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Canal 125. Image: Canal 125

Canal 125. Images: Canal 125

The Narrowboat, Islington

The Narrowboat is somewhat of an institution when it comes to canalside pubs. It’s the only pub on the water in the borough of Islington – home of the longest navigable canal tunnel in the south east, the Islington Tunnel, which measures 960 yards. Boaters and land-dwellers alike frequent this popular spot to enjoy the views from the first floor balcony, along with the breakfast, lunch and dinner menus. It’s all about the best of British here, with seasonal ingredients sourced from the British Isles. It goes without saying that the Sunday lunches are popular so, if you plan on visiting, be sure to book.

Location: 119 St Peter’s St, London N1 8PZ
Opening hours: Monday and Tuesday (11am-11pm), Wednesday to Saturday (11am-12am) and Sunday (11am-11.00pm)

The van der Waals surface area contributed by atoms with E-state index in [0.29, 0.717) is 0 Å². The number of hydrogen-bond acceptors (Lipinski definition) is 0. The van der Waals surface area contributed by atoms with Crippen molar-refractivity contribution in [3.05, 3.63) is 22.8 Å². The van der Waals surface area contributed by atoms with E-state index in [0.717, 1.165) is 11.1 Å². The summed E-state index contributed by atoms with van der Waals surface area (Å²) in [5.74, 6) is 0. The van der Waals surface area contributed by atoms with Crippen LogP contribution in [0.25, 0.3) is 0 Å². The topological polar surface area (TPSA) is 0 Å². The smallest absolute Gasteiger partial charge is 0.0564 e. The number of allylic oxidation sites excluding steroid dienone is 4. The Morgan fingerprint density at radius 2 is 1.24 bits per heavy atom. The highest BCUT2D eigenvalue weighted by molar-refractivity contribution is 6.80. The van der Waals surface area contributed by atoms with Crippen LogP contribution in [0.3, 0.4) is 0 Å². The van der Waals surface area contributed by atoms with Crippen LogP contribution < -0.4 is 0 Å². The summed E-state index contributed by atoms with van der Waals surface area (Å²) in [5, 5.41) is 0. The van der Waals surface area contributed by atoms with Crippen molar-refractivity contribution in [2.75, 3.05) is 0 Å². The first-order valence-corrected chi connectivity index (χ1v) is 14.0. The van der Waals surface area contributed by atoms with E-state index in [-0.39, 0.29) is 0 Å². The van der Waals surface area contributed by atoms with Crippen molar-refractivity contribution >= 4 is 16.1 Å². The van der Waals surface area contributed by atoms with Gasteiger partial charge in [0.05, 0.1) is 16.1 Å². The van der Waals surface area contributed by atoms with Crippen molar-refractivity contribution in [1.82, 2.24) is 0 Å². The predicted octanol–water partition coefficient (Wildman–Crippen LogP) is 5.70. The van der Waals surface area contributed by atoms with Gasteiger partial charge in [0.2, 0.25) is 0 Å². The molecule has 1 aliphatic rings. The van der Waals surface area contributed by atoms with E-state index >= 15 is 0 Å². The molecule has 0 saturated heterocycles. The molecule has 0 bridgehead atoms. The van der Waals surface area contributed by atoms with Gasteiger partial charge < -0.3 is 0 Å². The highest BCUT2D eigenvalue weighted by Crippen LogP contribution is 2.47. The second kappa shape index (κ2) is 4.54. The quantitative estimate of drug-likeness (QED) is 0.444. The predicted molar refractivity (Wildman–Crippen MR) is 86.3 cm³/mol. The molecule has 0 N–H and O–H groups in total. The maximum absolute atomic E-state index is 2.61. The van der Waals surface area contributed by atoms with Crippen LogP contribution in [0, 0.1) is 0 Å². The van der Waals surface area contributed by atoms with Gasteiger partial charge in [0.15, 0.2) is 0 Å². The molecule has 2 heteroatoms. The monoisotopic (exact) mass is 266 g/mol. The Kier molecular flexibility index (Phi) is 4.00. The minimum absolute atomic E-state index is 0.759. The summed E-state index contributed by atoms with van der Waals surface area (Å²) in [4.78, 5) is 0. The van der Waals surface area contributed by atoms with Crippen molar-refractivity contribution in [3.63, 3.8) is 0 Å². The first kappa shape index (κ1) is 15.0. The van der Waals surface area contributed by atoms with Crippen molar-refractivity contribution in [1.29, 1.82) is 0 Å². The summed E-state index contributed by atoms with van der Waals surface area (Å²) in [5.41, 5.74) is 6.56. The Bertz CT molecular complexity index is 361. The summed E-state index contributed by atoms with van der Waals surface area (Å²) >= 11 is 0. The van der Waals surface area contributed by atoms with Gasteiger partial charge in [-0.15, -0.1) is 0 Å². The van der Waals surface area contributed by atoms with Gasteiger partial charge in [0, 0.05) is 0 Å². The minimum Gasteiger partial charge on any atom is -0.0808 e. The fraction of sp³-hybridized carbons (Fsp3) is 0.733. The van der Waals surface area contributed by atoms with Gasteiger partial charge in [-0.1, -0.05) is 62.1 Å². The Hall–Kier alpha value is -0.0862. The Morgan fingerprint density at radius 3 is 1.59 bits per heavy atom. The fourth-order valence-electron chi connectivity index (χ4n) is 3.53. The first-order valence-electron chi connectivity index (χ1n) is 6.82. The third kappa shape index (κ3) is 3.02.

Nearest transport: Angel (Northern line)

The Narrboat. Image: afloat.org.uk

The Narrboat. Image: afloat.org.uk

Towpath Café, Haggerston

The Towpath Café is a little gem, and makes for a great for a pit stop if you’re spending the day wandering along the canal. It takes shape in two storage units, which means the interior space is limited, albeit creative. The tables and chairs spill out onto the towpath itself, making it a perfect spot for people watching (and cyclist dodging). Whilst the food may be simple, it’s well executed and there’s a decent choice. Come here for brunch, coffee and cake, or a Mr Whippy with proper ice-cream custard.

Location: 36 De Beauvoir Crescent, London N1
Opening hours: Tuesday to Wednesday (8am-8pm), Thursday to Friday (8am-9pm), Saturday and Sunday (9am-11pm)
Nearest transport: Haggerston (London Overground)

Towpath Cafe. Image: theworktop.com

Towpath Cafe. Image: theworktop.com

Towpath Cafe. Image: cntraveller.com

Towpath Cafe. Image: cntraveller.com

Crate Brewery, Bar and Pizzeria, Hackney Wick